• Desktop systems tend to have more powerful processing and storage capabilities than systems that rely primarily on cloud-based storage and software.

Although desktops do have more robust processing systems and capabilities, the cost of maintaining the systems by IT teams, a well as potential security risks, is something to consider when deciding the server set up of a business. This is where thin clients can come into play.

Thin Clients 

Simply put, a thin client is a computer that relies on another central server and connects to this server through a network connection. If an office has thin client computers, each system is functioning virtually from browsers, and they all share the central server that speaks to these virtual servers through a network connection (ex. software and applications are based on the primary server and sent to each computer through the browser). A popular thin client in the category these days is Google Chromebooks.

For companies and organizations that need a quick access and sharing approach, thin clients work well for constant collaboration. The term ‘thin’ refers to a less robust processing system over desktops as they do not have their own individual servers capable of large software downloads. 

Although the processing system for thin clients is not as powerful, there are some significant benefits to a virtual approach; take a look:

  • Thin clients can be more secure because the software is not being directly downloaded individually or stored directly onto the computer. This lack of local storage can mean that there are fewer opportunities for malware.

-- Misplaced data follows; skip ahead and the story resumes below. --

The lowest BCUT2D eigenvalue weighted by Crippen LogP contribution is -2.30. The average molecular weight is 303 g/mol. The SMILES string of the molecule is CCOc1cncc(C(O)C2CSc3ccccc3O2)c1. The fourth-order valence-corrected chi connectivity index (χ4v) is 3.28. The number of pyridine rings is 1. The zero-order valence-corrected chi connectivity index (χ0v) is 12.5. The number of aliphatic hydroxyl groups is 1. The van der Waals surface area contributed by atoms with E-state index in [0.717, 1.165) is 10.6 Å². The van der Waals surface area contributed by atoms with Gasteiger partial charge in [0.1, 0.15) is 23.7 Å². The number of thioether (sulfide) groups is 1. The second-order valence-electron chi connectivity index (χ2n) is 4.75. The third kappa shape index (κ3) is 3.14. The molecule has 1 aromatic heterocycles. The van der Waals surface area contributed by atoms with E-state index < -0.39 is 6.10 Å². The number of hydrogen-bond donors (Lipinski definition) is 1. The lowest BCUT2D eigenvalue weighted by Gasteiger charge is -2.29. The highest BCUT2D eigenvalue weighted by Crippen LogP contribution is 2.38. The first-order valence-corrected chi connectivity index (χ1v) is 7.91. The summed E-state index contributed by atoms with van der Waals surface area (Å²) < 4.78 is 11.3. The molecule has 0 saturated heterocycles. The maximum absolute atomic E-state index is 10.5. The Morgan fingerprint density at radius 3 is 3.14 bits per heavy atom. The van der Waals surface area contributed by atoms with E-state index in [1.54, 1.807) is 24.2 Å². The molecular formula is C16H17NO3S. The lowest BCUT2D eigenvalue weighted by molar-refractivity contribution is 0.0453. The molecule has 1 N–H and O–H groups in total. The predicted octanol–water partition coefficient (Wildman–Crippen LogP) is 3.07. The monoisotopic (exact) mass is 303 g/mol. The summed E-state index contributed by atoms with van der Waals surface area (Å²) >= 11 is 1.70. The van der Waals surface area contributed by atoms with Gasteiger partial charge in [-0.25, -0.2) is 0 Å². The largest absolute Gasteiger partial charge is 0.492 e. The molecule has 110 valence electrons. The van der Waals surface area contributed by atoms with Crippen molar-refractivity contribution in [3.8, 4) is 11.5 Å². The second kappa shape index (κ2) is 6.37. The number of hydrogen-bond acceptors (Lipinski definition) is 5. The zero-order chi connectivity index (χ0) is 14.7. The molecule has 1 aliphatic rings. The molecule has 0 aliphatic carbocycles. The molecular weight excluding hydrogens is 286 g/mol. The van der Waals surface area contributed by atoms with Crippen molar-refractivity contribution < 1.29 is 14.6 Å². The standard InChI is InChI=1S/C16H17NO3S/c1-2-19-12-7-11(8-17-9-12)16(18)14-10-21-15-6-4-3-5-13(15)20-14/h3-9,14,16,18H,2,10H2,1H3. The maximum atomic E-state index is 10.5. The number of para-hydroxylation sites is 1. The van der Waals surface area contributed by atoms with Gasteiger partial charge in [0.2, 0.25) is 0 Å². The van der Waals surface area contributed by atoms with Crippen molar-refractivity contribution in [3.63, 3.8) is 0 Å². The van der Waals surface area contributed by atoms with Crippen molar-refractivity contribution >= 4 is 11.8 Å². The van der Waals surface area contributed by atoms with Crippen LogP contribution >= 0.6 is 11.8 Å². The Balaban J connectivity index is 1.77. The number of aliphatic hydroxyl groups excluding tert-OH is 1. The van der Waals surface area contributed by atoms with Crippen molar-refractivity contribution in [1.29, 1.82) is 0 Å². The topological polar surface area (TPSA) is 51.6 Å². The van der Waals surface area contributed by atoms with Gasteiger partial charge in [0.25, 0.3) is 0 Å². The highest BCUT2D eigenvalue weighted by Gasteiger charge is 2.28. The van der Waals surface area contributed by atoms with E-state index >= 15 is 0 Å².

• There is more access control for managers and owners over employees. Users and guest users can be continuously and more easily monitored. Also, the information they have access to can be adjusted quickly if needed.
  • Thin client systems are often more cost-effective. Thin clients themselves are generally more inexpensive; this means adding additional computers can be less expensive and faster.
  • Thin clients can require less in-house IT management due to less need for individualized updates and maintenance unless it’s on the hardware itself.
  • If your employee require more mobility, thin clients tend to support this need better than desktops.

While the pros of thin clients are vast, there are a few items that could be considered downsides for some companies:

  • Thin clients rely on a network connection to function, meaning if the network goes down or is weak, it could potentially disrupt the entire system.
  • A weaker processing system is often associated with thin clients. Because thin clients rely on the strength of the network versus an internal processing system, it requires less power. But this fact can translate into this computing option being less powerful in completing certain processes for your business. 

It’s important to note that if connectivity and processing power are considerable concerns for your business, utilizing a professional desktop as a service (DaaS) provider can help ensure that your company runs smoothly and gets the most out of whichever computer hardware option they choose.

The best choice for your business 

Of course, what is right for one business may not be for another. The best way to make the decision on desktop versus thin clients is to first clarify your needs and goals. Consider, does the business need multiple, secure processing systems, or do employees need the ability to access software from anywhere? Narrowing down the answers to these questions can help businesses choose the right system for them so they can keep innovating and growing.